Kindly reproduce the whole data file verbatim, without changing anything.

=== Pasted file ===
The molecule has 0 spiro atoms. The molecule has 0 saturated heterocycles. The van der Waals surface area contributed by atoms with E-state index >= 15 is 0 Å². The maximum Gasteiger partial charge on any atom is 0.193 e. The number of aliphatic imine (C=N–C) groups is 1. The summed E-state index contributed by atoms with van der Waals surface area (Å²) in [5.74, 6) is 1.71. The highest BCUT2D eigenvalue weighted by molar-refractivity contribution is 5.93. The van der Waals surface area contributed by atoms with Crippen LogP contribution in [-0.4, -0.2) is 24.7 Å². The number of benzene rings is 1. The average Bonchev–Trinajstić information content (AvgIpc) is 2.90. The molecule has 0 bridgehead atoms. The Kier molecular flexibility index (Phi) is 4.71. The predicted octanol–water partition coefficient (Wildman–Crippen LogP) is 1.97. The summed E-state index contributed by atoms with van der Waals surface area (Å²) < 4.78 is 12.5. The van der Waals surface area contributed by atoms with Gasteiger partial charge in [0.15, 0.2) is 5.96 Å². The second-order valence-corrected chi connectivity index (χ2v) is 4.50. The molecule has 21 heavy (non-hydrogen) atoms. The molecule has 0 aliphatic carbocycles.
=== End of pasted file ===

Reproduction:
The molecule has 0 spiro atoms. The molecule has 0 saturated heterocycles. The van der Waals surface area contributed by atoms with E-state index >= 15 is 0 Å². The maximum Gasteiger partial charge on any atom is 0.193 e. The number of aliphatic imine (C=N–C) groups is 1. The summed E-state index contributed by atoms with van der Waals surface area (Å²) in [5.74, 6) is 1.71. The highest BCUT2D eigenvalue weighted by molar-refractivity contribution is 5.93. The van der Waals surface area contributed by atoms with Crippen LogP contribution in [-0.4, -0.2) is 24.7 Å². The number of benzene rings is 1. The average Bonchev–Trinajstić information content (AvgIpc) is 2.90. The molecule has 0 bridgehead atoms. The Kier molecular flexibility index (Phi) is 4.71. The predicted octanol–water partition coefficient (Wildman–Crippen LogP) is 1.97. The summed E-state index contributed by atoms with van der Waals surface area (Å²) < 4.78 is 12.5. The van der Waals surface area contributed by atoms with Gasteiger partial charge in [0.15, 0.2) is 5.96 Å². The second-order valence-corrected chi connectivity index (χ2v) is 4.50. The molecule has 21 heavy (non-hydrogen) atoms. The molecule has 0 aliphatic carbocycles.